Monthly Archives: October 2015

Sadness and Bing Bong from "Inside Out"

Hangin’ with Sadness, or, the theology of Mr. Bing Bong

A few weeks back, I got an amazing gift. Let me explain.

In 2005, on our honeymoon in Hawaii, my wife and I decided we would try to return every five years. Our lives are lives of service, and consequently contain a lot of chaos, but like Jesus slipping away from the crowds, our marriage’s survival requires some time of stillness and quiet apart from all that.

For our fifth anniversary, we actually did make it back, but this year, our tenth, things just piled up on us: there was too much going on at work, our vacation time was all used up on visiting family, we couldn’t find the money. And then, out of nowhere, my boss sent me an e-mail: he needed me to go and teach at a training event. It was being held in Maui.

Now bear in mind, eight years ago, our lives were touched by tragedy when our son was stillborn at full term (the first of six perinatal losses). Except our honeymoon, every vacation my wife and I have ever taken together has been “after”. I don’t even remember how normal people vacation. For them (I hear), it’s riding zip lines and flying over lava. For us, it’s finally having time alone with the one other person who is capable to understand. It’s finally, for once, not having to pretend.

On our way to Maui, the in-flight movie was Inside Out, about a girl named Riley and her emotions. At one point, the main character, Joy, becomes trapped in long-term memory with Sadness, and they meet Riley’s childhood friend,  Mr. Bing Bong, who is dejected about being left behind as Riley grows up. While Joy uselessly tries to “snap him out of it” by bouncing around and being goofy, Sadness just sits beside him and takes his hand, acknowledging what’s happening and savoring bittersweet memories. At first, Joy is horrified and scolds, “Sadness, don’t make him feel worse!” But suddenly she realizes something: it’s working. After Mr. Bing Bong stands up, ready to keep going, Joy pulls Sadness aside and marvels, “How did you do that??” Sadness, she realizes, is capable of something that Joy can never comprehend.

As bereaved parents, we have had many people try to “snap us out of it” or get us to “move on”. Those became people we simply had to endure. The ones who were a blessing to us, rather, were the ones who understood the biblical advice to “Rejoice with those who rejoice; mourn with those who mourn.”

The cure for anything is salt water: sweat, tears, or the sea.You may have heard the popular quote, “The cure for anything is salt water: sweat, tears or the sea.” We generally like to mix the last two. While in Maui, we developed one inviolable tradition: standing at the ocean every night watching the sun go down. One day we lost track of time, and had to leap up in the middle of dinner and sprint down to the beach. (We made it with about 2 minutes to spare.)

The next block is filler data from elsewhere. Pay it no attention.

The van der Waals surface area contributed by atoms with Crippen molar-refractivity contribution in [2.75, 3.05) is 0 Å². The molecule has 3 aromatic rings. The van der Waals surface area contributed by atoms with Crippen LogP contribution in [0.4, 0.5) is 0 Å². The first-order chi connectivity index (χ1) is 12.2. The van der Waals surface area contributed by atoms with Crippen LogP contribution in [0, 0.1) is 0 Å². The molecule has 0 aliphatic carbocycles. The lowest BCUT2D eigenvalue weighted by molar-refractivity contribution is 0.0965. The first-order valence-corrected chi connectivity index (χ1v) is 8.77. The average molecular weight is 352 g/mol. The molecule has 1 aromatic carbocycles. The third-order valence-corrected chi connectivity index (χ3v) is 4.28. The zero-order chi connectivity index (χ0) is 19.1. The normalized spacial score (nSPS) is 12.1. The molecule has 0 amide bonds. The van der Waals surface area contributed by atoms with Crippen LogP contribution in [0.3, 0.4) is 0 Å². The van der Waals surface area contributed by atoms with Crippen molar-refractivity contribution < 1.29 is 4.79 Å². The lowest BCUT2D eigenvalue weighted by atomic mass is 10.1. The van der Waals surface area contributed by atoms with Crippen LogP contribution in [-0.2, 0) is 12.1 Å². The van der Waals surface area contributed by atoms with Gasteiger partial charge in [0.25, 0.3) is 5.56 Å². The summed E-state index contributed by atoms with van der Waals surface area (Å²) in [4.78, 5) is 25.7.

Why did that nightly ritual matter so much? I think because it was our special time to feel whatever we were feeling, without the usual processing required to filter down to what’s “acceptable”. The overwhelming beauty of the sky, aflame; the two of us, still standing side-by-side after all that life has done to knock us down; the many nights in the hospital wondering how much grieving I would have to do in the morning; the ebbing away of the day as it mirrors the passage of our lives; the power and unchangingness of the ocean; the connectedness to generations past and future, who have stood or will stand rapt in the same natural glory… in those moments I just felt connected to it all. Some nights brought tears, some simply brought wonder.

Out of all the lessons I have learned in surviving the past eight years, if one stands out, it is that my life does not have to make sense to anyone else but me. There was always one passage of scripture that used to puzzle me exceedingly, but after our first loss, I suddenly understood. “‘Meaningless! Meaningless!’ says the Teacher. ‘Utterly meaningless! Everything is meaningless.’” That’s from Ecclesiastes. To me now, its point is: not everything has a point. Some of it is just stuff that happens. We live in a fallen world, and sometimes the best we can make of it is to simply walk alongside of each other, bearing one another’s burdens. In those times, we can simply take Sadness by the hand, let ourselves abide, and wash in the salt water for as long as we need to, until we are ready to keep going.

Other recommended posts:


Doesn’t God have to do what you say when you pray?

Prayer gets a bad rap. Consider:

  • “They couldn’t be bothered to get him the help he needed. Instead they swept it under the rug and ‘prayed.'” (an op-ed piece about Josh Duggar)
  • “It is easy to prove to yourself that God is imaginary. The evidence is all around you. Here are 50 simple proofs. #1: Try praying.” (homepage of the atheist website “God Is Imaginary”)
  • “Why don’t YOU try ‘not praying‘.  Just for a change, get off your knees and do something useful.” (a list of atheist responses to things Christians say)

So to hear these voices tell it, prayer is at best a misguided waste of time; at worst, a supplanter of real action and a proof that Christian teaching is false. Are they right?

This week I prayed for those in the path of Hurricane Patricia, which had been the strongest storm ever measured but which (thankfully) weakened markedly before making landfall. Some Christians would say my prayers helped, but even I am not sure of that. You see, even among Christians, there are widely divergent views on how to pray, why to pray, and what to expect when we pray. If you want a polarizing issue, look no further than prayer.

What prayer isn’t

If you believe that the Bible teaches we can make God do what we want by means of prayer, you are going to be disappointed. Millions— Christians and atheists alike— insist this is exactly what the Bible teaches, and point to a collection of about a half-dozen verses that (viewed in isolation) support the claim. The four most clear-cut are Matthew 18:19, Matthew 21:21, Mark 11:24, and John 14:13-14, the “ask me anything!” verses. Reading the entire rest of the Bible, however, it pretty quickly becomes clear that there is more to it than that.